The IELTS writing section varies for the two versions. In each version, the section consists of two tasks:
The writing component of IELTS Academic includes two tasks. Topics are of general interest and suitable for candidates planning undergraduate and postgraduate studies or seeking professional registration.
You will be presented with a graph, table, chart or diagram and asked to describe, summarise or explain the information in your own words. You may be asked to describe and explain data, describe the stages of a process, how something works or describe an object or event.
You will be asked to write an essay in response to a point of view, argument or problem. Responses to both tasks must be in a formal style.
IELTS General Training:
The writing component of IELTS General Training includes two tasks which are based on topics of general interest.
You will be presented with a situation and asked to write a letter requesting information or explaining the situation. The letter may be personal, semi-formal or formal in style.
You will be asked to write an essay in response to a point of view, argument or problem. The essay can be slightly more personal in style than the Academic Writing Task 2 essay.
IELTS Speaking section:
The IELTS Speaking test which is in recorded form consists of three parts that simulate a face-to-face oral interview with an examiner. The Speaking component assesses your use of spoken English, and takes between 11 to 14 minutes to complete. Every test is recorded. The Speaking component is delivered in such a way that it does not allow candidates to rehearse set responses beforehand.
The examiner will ask you broad questions about yourself and a range of familiar topics, such as home, family, work, studies and interests. This part lasts between four and five minutes.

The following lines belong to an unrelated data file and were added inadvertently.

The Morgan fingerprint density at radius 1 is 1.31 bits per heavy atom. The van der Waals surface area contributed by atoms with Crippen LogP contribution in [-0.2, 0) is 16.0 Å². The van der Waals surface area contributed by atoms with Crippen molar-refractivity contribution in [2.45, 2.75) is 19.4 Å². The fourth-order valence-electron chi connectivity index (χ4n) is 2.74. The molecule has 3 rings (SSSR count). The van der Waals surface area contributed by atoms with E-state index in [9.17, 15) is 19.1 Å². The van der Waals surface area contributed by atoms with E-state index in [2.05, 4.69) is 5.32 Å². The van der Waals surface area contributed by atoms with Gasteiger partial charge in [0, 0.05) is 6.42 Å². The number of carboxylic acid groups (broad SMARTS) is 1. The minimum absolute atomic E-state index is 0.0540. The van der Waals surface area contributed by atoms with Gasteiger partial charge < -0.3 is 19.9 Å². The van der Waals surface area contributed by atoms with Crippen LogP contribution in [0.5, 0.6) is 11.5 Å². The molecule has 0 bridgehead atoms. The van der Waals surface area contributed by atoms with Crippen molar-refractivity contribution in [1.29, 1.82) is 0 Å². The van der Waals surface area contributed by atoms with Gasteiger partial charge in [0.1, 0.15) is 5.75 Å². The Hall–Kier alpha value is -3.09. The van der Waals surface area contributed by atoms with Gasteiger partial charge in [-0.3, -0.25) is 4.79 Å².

You will be given a card which asks you to talk about a topic. You will have one minute to prepare before speaking for up to two minutes. The examiner will then ask one or two questions on the same topic to finish this part of the test.
You will be asked further questions connected to the topic in Part 2. These questions will give you the opportunity to discuss more abstract ideas and issue. The part of the test lasts between four to five minutes.
Since there is no minimum eligibility criterion for IELTS, aspirants who wish to pursue opportunities in English speaking countries can register for the test by applying through the IELTS application form. It should be noted that the selection procedure through IELTS varies from institution to institution. Hence, it is advisable that the candidate should be knowledgeable about the selection procedure and minimum IELTS result requirement for their respective organisation.
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I first started teaching English in 2005 after a successful career in the Oil & Gas industry. My first job was in an English school in Libya, teaching young adults to prepare for university or their first jobs. I went from Libya to Bahrain, Saudi Arabia, Azerbaijan and Kazakhstan. In all my travels, I met many thousands of people wishing to learn English and made many, many new friends! I was also very lucky to visit new countries and learn about their culture and history.